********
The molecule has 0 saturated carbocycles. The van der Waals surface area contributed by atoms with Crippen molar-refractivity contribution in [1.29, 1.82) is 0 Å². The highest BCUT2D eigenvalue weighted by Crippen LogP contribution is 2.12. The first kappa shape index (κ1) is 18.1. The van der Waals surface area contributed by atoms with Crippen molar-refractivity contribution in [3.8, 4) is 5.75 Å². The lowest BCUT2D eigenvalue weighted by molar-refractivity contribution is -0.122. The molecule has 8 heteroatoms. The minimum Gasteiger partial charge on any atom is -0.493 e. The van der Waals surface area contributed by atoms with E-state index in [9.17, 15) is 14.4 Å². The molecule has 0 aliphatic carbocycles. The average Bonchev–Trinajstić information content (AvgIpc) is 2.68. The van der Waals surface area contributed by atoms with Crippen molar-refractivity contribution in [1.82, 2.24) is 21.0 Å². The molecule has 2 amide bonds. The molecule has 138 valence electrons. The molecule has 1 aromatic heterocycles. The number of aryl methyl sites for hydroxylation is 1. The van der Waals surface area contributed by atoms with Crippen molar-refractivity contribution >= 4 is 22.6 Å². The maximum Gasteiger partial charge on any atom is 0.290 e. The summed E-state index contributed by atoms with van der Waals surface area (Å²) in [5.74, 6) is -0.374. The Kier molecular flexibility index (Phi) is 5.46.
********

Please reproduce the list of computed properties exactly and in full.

The molecule has 0 saturated carbocycles. The van der Waals surface area contributed by atoms with Crippen molar-refractivity contribution in [1.29, 1.82) is 0 Å². The highest BCUT2D eigenvalue weighted by Crippen LogP contribution is 2.12. The first kappa shape index (κ1) is 18.1. The van der Waals surface area contributed by atoms with Crippen molar-refractivity contribution in [3.8, 4) is 5.75 Å². The lowest BCUT2D eigenvalue weighted by molar-refractivity contribution is -0.122. The molecule has 8 heteroatoms. The minimum Gasteiger partial charge on any atom is -0.493 e. The van der Waals surface area contributed by atoms with E-state index in [9.17, 15) is 14.4 Å². The molecule has 0 aliphatic carbocycles. The average Bonchev–Trinajstić information content (AvgIpc) is 2.68. The van der Waals surface area contributed by atoms with Crippen molar-refractivity contribution in [1.82, 2.24) is 21.0 Å². The molecule has 2 amide bonds. The molecule has 138 valence electrons. The molecule has 1 aromatic heterocycles. The number of aryl methyl sites for hydroxylation is 1. The van der Waals surface area contributed by atoms with Crippen molar-refractivity contribution >= 4 is 22.6 Å². The maximum Gasteiger partial charge on any atom is 0.290 e. The summed E-state index contributed by atoms with van der Waals surface area (Å²) in [5.74, 6) is -0.374. The Kier molecular flexibility index (Phi) is 5.46.